Some are pointing out that they think the climate is stable and all is well.

    MY instructable is just about demonstrating the weight of CO2 emissions associated with a gallon of gasoline, regardless of our opinions about the merits of adding more CO2 to the atmosphere than it has contained in the history of human beings.


    2 years ago

    seems like there are a lot of apparently misinformed comments here,

    Why are there 26 pounds of stuff when you burn a gallon of petrol? Because thats what happens. The 'C' turns into CO2, the H turns into H2O.

    H20 isn't significant in the troposphere. Whats the point arguing its abundant somehere down low?

    CO2 concentrations were higher in the past? yes, millions of years ago. How is that relevant?

    Try taking look at real current temperature and rainfall data, and then see if you can support the pretence that nothing is going on.

    because thats

    1 reply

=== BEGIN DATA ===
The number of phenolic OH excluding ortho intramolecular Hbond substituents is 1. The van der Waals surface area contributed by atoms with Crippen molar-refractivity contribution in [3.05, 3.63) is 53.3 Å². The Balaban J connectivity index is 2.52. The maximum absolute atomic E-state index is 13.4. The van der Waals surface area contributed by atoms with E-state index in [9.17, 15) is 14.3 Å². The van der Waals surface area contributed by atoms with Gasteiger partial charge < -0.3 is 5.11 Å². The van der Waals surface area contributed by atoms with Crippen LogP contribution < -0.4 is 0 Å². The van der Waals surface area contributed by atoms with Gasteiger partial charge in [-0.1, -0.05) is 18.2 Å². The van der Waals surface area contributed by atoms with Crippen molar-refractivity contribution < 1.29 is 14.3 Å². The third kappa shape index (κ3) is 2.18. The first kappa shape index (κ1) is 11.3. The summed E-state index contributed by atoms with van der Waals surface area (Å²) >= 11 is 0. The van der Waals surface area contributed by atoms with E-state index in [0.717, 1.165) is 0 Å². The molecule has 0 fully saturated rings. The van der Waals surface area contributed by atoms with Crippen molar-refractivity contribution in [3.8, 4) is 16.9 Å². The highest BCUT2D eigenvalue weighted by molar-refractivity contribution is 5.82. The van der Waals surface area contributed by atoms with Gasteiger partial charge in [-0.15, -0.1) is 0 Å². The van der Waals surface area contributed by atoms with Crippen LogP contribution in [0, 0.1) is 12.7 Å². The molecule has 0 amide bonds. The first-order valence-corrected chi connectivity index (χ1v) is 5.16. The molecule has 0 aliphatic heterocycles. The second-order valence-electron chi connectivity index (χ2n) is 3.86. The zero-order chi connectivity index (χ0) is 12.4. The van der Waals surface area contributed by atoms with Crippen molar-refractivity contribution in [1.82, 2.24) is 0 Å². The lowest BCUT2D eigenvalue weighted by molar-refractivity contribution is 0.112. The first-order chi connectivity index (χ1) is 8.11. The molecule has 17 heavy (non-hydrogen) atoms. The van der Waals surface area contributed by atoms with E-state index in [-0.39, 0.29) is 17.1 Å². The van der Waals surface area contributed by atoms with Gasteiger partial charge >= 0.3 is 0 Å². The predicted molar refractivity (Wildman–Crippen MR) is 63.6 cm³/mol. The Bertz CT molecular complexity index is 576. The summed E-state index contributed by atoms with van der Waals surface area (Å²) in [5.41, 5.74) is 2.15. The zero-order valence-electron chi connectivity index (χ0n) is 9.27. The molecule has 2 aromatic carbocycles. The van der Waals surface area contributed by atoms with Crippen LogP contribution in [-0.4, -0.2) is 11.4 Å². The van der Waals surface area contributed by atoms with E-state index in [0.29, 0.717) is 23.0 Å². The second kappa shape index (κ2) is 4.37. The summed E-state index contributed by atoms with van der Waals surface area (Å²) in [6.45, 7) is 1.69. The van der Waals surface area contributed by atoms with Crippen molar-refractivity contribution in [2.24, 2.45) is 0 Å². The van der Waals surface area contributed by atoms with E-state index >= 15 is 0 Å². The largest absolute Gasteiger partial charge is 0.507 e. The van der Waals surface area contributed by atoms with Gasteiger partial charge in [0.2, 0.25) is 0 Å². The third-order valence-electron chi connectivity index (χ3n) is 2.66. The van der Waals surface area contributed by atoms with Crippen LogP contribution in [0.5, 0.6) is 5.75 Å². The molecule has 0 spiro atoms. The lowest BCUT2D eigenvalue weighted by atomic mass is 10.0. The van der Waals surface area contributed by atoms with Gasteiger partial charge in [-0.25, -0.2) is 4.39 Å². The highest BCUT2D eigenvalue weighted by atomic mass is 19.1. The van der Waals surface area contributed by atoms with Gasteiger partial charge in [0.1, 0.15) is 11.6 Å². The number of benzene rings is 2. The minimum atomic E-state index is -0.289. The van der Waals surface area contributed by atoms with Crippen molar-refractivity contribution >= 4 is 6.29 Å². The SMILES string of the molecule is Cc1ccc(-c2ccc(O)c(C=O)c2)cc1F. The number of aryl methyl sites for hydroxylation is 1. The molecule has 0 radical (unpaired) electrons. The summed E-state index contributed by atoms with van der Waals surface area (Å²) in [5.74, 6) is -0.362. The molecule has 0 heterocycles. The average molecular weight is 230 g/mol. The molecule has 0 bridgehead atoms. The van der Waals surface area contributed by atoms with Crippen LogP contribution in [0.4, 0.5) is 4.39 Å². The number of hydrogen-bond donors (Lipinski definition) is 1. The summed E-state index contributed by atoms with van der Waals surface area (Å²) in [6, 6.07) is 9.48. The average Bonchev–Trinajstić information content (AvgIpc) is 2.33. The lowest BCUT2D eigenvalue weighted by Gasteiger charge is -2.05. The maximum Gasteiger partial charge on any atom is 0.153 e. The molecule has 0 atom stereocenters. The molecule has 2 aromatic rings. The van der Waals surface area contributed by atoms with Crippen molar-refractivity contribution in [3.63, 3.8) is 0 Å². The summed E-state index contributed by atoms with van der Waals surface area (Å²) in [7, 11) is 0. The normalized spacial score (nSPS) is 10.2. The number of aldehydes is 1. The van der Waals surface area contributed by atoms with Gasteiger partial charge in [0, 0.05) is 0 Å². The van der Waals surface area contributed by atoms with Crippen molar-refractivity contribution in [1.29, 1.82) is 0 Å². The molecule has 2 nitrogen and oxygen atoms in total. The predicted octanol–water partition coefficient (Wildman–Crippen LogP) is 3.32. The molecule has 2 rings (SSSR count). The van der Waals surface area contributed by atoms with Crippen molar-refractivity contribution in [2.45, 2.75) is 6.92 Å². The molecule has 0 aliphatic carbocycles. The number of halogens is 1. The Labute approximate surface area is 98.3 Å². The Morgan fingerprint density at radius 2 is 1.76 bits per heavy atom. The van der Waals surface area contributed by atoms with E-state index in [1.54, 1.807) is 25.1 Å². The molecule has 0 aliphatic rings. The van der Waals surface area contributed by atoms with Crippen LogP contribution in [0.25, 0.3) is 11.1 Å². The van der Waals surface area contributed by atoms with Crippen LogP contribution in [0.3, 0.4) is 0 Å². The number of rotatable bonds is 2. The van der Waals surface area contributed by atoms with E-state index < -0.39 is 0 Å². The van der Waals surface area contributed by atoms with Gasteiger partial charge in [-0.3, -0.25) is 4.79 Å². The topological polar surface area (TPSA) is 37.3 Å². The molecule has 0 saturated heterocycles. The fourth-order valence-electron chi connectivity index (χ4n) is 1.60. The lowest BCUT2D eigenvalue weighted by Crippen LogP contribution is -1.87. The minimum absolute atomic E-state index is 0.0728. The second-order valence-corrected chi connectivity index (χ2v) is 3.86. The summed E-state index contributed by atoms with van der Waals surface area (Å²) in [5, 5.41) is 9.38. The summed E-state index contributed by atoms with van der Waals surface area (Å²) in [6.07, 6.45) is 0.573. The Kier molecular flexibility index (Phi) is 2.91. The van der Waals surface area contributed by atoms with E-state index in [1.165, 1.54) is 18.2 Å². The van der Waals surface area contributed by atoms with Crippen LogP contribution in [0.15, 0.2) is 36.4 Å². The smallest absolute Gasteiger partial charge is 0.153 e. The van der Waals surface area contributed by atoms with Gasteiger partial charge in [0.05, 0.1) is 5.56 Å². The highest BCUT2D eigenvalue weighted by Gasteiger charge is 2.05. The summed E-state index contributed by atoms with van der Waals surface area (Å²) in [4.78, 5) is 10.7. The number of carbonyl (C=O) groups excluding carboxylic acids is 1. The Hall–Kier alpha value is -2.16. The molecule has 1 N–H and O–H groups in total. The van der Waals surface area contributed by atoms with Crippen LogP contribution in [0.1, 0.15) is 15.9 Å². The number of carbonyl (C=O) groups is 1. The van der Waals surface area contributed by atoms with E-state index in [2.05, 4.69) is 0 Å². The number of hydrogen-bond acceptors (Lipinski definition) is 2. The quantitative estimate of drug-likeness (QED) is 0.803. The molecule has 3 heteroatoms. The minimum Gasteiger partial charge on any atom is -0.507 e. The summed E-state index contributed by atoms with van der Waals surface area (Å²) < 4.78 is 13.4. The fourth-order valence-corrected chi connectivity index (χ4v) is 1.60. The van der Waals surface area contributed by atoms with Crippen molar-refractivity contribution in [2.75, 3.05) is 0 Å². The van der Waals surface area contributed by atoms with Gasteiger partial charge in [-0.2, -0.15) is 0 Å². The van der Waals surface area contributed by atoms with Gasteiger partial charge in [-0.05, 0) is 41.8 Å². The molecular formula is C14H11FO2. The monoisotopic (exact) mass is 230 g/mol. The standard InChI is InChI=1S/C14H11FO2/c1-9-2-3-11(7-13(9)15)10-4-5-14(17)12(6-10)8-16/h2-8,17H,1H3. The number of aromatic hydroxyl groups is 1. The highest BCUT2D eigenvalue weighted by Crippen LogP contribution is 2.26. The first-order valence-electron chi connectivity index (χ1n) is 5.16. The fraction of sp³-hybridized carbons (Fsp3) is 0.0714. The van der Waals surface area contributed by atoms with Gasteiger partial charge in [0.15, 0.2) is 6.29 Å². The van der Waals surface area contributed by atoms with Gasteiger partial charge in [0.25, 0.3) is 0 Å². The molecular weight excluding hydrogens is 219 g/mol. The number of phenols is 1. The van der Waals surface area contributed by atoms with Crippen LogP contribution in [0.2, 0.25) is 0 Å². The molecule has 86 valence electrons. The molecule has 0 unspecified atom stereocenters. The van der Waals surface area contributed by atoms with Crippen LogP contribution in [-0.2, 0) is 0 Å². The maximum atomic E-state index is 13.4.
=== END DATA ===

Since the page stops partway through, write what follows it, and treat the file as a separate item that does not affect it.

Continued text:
OK looking at the satellite measurements there has been no discernible warming at any level of the atmosphere for roughly 18.5 years there has been some recent warming (less than .03 degrees Celsius) due to the massive El Nino that is now fading and heading to La Nina. but lets talk about the troposphere that is not where we measure Co2 we measure it lower in the atmosphere near Mount Kilauea at an observation station that is where we get the PPMV. As far as what past levels show us it shows us that Co2 can be much much higher and have next to no effect, there is no warming in the troposphere which according to the models there was supposed to be a large area of higher temps near the equator but that has not happened and rainfall data where I am at we are having a wet spring which happens in an El Nino year there are other areas that are having dry spells but looking at the historic records nothing that is happening right now is outside of natural variation.......well there is one thing that is outside of the last 100 years but that is the exact opposite of what climate models predict when the hurricane season for 2016 starts we will have gone just over 3800 days without a major hurricane (class 3-5) hitting the U.S. in fact the ACE (Accumulated Cyclone Energy this is for the world) has dropped to record low levels according to Dr Ryan Maue in fact global hurricane numbers have been on a downward trend for the last 30 years the exact opposite of what the models predict, real world observations show that temperature has been far below what the models that all the hysteria is based on are off; about 3 degrees too high and extreme weather has gone down worldwide of course to see that you would have to look at real world numbers not models.